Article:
The first 'tier' of this skill has 4 initial options surrounding it, each of those options cost 1 skill point to unlock, to stop a skill becoming imba a skill point cap is probably required, for this skill I allocated 6. The further progression options outside the first tier cost 2 points each and require at least 2 points spent to unlock them, again to stop too much gain for too little cost.

First tier options:
  • Life steal from foe to you
  • Transfer life from you to heal your pet/minion
  • Transfer life from you to heal ally
  • Steal life from your pet/minion
By investing 2 points in that first tier you could have one of the following options
  • Steal life from foe, transfer it to your pet/minion
  • Steal life from a foe, transfer it to an ally
  • Steal life from your pet which in turn is stealing life from the foe it's attacking
  • Transfer life from you to your pet/minion while it's in turn stealing life from a foe, useful if you created a tanking pet/minion
  • Transfer life to your pet which in turn passes on a percentage to the closest ally, draining on you unless your gaining health from elsewhere
  • Transfer life from your pet to you while it also transfers life to an ally, not a useful option unless you invest more points so that the pet/minion in turn is stealing life from a foe
Moving on to tier 2 by investing a further 2 points to unlock another progression allows you to start adding in an area of effect (AoE) life transfer, the T2 would probably need to be capped allowing you to only unlock one T2 progression. Adjacent T1 skills need to be unlocked to progress.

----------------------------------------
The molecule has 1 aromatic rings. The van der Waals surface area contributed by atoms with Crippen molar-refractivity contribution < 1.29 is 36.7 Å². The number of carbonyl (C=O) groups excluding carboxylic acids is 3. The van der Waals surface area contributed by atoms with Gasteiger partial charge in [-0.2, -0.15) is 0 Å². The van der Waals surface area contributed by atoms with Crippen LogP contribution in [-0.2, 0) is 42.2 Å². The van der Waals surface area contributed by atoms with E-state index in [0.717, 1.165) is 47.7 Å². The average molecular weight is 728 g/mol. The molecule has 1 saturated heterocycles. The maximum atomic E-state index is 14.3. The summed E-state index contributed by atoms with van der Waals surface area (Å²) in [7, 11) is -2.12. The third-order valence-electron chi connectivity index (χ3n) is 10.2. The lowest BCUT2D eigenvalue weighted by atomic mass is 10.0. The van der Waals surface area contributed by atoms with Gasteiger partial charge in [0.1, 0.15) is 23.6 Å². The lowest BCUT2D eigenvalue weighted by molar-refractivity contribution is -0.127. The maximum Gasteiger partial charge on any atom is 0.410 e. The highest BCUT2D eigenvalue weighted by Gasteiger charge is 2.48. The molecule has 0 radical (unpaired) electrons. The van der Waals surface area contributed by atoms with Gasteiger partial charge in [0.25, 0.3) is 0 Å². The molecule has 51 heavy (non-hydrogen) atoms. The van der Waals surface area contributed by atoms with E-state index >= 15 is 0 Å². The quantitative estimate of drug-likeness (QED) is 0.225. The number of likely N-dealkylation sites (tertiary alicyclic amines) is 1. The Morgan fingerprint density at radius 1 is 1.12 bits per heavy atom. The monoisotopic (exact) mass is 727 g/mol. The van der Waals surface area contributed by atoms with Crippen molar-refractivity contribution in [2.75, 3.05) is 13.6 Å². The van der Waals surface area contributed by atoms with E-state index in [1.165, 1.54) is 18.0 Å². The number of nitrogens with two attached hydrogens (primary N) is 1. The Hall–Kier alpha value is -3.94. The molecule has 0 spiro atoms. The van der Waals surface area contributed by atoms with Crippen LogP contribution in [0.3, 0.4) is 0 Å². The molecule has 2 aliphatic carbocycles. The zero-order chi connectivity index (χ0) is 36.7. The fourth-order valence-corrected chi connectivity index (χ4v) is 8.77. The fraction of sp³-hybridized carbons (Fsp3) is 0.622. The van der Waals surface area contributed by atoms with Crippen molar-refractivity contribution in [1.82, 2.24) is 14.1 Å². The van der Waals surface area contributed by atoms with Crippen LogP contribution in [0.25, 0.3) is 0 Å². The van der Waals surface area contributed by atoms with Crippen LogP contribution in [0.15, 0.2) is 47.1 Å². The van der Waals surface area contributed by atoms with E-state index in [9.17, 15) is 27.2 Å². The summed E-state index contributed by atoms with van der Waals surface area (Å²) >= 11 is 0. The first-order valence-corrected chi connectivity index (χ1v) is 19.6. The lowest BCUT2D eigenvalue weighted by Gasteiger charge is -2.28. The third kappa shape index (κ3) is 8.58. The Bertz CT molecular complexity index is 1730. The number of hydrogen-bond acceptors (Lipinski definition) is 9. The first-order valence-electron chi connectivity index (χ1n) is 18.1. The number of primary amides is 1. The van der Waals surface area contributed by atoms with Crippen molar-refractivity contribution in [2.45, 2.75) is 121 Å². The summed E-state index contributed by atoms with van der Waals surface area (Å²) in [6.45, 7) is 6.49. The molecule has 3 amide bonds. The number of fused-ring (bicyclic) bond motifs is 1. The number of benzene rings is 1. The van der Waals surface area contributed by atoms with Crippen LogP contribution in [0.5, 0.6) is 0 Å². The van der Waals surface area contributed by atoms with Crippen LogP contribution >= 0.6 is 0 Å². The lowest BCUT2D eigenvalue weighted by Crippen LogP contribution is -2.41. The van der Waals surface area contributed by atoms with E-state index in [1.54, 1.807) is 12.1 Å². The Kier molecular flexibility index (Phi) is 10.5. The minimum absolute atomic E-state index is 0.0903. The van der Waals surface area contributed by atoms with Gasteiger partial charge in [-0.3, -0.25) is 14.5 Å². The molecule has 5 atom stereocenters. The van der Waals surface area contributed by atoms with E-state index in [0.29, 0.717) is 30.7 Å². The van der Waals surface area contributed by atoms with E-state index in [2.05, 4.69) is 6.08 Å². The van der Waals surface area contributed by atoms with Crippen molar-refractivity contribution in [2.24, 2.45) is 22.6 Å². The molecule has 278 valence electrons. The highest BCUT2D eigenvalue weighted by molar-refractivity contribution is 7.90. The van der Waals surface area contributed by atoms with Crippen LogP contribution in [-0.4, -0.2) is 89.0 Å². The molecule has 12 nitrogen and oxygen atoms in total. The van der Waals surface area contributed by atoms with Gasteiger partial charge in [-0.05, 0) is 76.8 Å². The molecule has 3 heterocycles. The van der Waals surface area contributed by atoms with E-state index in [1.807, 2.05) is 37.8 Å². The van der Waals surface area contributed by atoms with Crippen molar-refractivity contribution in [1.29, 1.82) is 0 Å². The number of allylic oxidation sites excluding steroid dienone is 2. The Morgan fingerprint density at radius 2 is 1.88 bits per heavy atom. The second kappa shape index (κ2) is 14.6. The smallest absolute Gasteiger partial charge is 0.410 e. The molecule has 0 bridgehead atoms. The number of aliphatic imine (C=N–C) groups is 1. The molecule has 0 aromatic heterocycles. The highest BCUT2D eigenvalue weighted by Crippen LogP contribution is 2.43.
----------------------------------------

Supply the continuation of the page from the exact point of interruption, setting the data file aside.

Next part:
• Steal life from multiple foes within the AoE
  • Transfer life to your team rather than a single ally.
In the above example, using all 6 allocated points
  • Life steal from a single foe (1 point)
  • Life transfer to your pet/minion (1 point)
  • Pet/minion steals life from foe it's attacking (1 point)
  • Pet/minion transfers life to the nearest ally (assuming it's a melee pet that should be the nearest ally using melee) (1 point)
  • Life steal from multiple foes within an AoE directly to you (2 points)
A simple skill has gone on to something much more powerful and complex and has been progressed to suit your playing style, a melee character would probably just invest 4 points to gain the AoE life steal while only losing a little to the nearest ally. The tree could even be expanded to include the option to steal life through another ally rather than a pet so that a caster could steal life from the multiple foes within the AoE of the tank.

Another layer of depth : Combining skills
Rather than having a skillbar full of different skills that only have subtle differences why not have the ability to combine some skills to give them a bonus? This shouldn't be cheap but something you do at a later stage of the game to give you more options and even more depth, it would need to be limited so that two powerful skils cant be combined to create something imba.